I'm a current undergraduate student from Bocconi University, in Milan, Italy. I'm going to graduate next june, and I'm not really looking at what to do next.
I'm aware that without a master in something it would be hard for me to find a good job (if any), so I'm going looking around for many different options, and I'm pretty confused.
In Bocconi, which is considered Italy's best business school (and it's among the top ones in Europe), I'm studying "CLEAM", which is Business & Management.
I've always been passionate about innovation and technologies, and I've been working in the IT industry for many years (as a freelancer, or developing some projects together with a small firm in my area).
I'd love to work in a IT company (or other highly innovative companies in different industries, like automotive, energy...), and maybe start my own startup (as I often come up with new ideas
As my graduation comes closer, though, I'm presented with dozens of options, and I find myself having some problems choosing among them!
Right now, I'm considering:
1. Master of Business Entrepreneurship and Technology (MBET) at University of Waterloo (Ontario). This looks great to me: it's focused on entrepreneurship and technology, which are the things I like most. Also, it lasts only 1 year (12 months) and at the end there's a 8-month commercialization practicum in a startup (or another highly innovative environment). The downside is that it's not a famous program at all: Waterloo is probably famous only in North America (if not only in Canada...), and it's immediately linked with engineering, not business! If I were to choose this program, it would be because I think it's really interesting and helpful for me, even though I'm aware it will not shine on my CV as other universities may do. I was able to find a MBET graduate on the Internet (who enrolled MBET after a bachelor in engineering), and he agreed the program is not famous... but - he said - that's something that may be worth to explain during an interview. Another plus is that I'm a Canadian citizen as well (per ius sanguini), so I would be treated like a Canadian (less fees, no problems with visas, etc). Another pro: they have, as far as I know, close relationships with many IT companies, like Google, Facebook, etc...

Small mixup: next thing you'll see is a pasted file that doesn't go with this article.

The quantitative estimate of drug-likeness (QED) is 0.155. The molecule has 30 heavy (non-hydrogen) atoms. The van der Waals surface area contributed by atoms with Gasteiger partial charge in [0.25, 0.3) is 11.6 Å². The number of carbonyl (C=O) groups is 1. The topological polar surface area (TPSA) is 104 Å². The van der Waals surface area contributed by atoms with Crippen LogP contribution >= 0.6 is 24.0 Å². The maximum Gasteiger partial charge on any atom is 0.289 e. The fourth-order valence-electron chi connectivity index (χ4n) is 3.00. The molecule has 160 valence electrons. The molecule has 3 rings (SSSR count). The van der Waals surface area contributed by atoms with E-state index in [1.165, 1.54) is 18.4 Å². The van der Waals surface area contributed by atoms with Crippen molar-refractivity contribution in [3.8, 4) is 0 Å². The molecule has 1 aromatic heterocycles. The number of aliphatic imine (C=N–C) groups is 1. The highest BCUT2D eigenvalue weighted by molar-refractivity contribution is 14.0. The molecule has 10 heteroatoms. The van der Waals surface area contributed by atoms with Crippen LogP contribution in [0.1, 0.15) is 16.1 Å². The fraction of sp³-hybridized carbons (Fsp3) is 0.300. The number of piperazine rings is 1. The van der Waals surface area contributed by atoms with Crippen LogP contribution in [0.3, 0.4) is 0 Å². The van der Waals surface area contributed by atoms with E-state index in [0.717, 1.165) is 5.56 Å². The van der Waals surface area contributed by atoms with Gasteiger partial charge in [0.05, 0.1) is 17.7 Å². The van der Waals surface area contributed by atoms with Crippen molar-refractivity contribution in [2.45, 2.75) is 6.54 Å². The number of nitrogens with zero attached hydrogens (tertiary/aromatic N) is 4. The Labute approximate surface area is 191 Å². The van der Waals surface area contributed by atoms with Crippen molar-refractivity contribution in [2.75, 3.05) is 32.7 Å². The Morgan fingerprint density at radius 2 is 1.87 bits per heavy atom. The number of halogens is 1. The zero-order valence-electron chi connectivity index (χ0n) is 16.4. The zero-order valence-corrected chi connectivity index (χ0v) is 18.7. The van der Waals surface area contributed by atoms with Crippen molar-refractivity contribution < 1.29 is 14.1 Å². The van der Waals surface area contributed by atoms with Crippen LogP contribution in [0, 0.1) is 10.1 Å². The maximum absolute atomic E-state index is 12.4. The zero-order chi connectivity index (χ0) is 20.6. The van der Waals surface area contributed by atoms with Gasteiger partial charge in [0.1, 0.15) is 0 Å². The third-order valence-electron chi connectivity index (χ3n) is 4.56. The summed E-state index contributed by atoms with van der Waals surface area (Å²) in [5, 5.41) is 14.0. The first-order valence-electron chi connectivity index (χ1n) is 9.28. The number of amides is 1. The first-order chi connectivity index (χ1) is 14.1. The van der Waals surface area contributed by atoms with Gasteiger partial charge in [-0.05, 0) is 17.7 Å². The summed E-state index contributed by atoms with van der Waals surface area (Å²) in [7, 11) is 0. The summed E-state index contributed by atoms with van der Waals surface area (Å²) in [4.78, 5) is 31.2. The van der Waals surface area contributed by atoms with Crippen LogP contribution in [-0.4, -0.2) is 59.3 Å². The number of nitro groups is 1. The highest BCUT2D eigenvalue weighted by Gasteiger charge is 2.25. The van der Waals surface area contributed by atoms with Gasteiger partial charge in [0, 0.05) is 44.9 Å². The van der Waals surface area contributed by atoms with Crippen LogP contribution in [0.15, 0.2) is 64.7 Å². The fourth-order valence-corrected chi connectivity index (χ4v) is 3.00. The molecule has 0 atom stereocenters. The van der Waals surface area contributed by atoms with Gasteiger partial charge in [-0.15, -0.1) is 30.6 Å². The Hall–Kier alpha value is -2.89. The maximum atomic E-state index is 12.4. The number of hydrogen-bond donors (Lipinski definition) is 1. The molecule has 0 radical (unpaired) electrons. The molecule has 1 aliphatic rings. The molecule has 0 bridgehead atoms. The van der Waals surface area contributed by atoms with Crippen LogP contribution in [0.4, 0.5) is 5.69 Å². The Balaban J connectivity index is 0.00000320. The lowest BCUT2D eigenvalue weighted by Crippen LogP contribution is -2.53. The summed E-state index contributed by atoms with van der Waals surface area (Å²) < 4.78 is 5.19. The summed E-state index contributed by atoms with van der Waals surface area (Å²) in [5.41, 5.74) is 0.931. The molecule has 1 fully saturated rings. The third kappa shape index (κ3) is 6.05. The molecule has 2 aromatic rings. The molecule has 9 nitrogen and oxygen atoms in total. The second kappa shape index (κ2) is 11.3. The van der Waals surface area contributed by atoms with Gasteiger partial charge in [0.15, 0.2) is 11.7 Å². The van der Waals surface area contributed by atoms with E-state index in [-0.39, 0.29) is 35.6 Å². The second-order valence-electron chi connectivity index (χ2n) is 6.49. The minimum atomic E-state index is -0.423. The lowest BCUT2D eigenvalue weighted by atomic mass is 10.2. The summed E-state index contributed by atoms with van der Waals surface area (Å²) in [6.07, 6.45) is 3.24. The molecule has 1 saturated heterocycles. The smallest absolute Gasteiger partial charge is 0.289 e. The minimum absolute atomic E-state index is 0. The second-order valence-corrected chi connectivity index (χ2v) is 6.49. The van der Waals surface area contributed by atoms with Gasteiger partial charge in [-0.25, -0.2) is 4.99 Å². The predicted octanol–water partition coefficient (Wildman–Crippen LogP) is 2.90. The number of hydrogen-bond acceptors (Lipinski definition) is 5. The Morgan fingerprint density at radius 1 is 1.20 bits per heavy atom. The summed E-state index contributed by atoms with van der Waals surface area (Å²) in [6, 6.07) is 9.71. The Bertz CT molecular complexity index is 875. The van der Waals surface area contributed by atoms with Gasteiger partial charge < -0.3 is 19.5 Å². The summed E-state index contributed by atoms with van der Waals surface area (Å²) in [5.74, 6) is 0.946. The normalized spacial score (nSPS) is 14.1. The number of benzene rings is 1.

2. Staying in Bocconi, which has the EMIT course (Economics and Management of Innovation and Technology). Bocconi has probably a better brand in the world (definitely it has in Italy and Europe... Remember that Mario Monti was the president of Bocconi University!). However, this is a bit more about management than entrepreneurship, and it lasts 2 years (9+9 months). And, to be honest, I'm quite sick of living in Milan... Also, speaking about post-graduate opportunities... While there are recruiters from companies like Vodafone, Eni, etc, a big portion of EMIT graduates find a work in consultancy firms (like Accenture, especially for IT consulting), and that's NOT what I'd love to do!
3. Hult. They don't have a master program like MBET or EMIT, so I'd take the Master in International Management... But they're a really international environment, and that's awesome in my opinion... But yet, that's a different kind of course!
4. Going to other universities in Northern Europe... I was thinking about University of Amsterdam, which has a program similar to EMIT, and as the other universities above, they don't ask for a GMAT (for Bocconi graduates, at least). It's not that I don't want to take the GMAT, but I really don't have time to study for it... So, that's why I'm not looking at Rotterdam Business School, for example (even if I've been told it's better).
As you can see, I'm *really* confused. And the marketing those universities are doing (and all others) really confuses me...
What are your opinions on this? Any hint? Have I forgotten some criteria, that should instead be relevant when taking this decision?
Thank you, and apologizes for the loooong post!
PS: all of the programs above are affordable to me. Waterloo's MBET is ~25k €, Bocconi's EMIT is ~25k € and Hult is ~35k €. Universities in the NL are cheaper, being state-financed, and for EU citizens it's only around 2k € per year...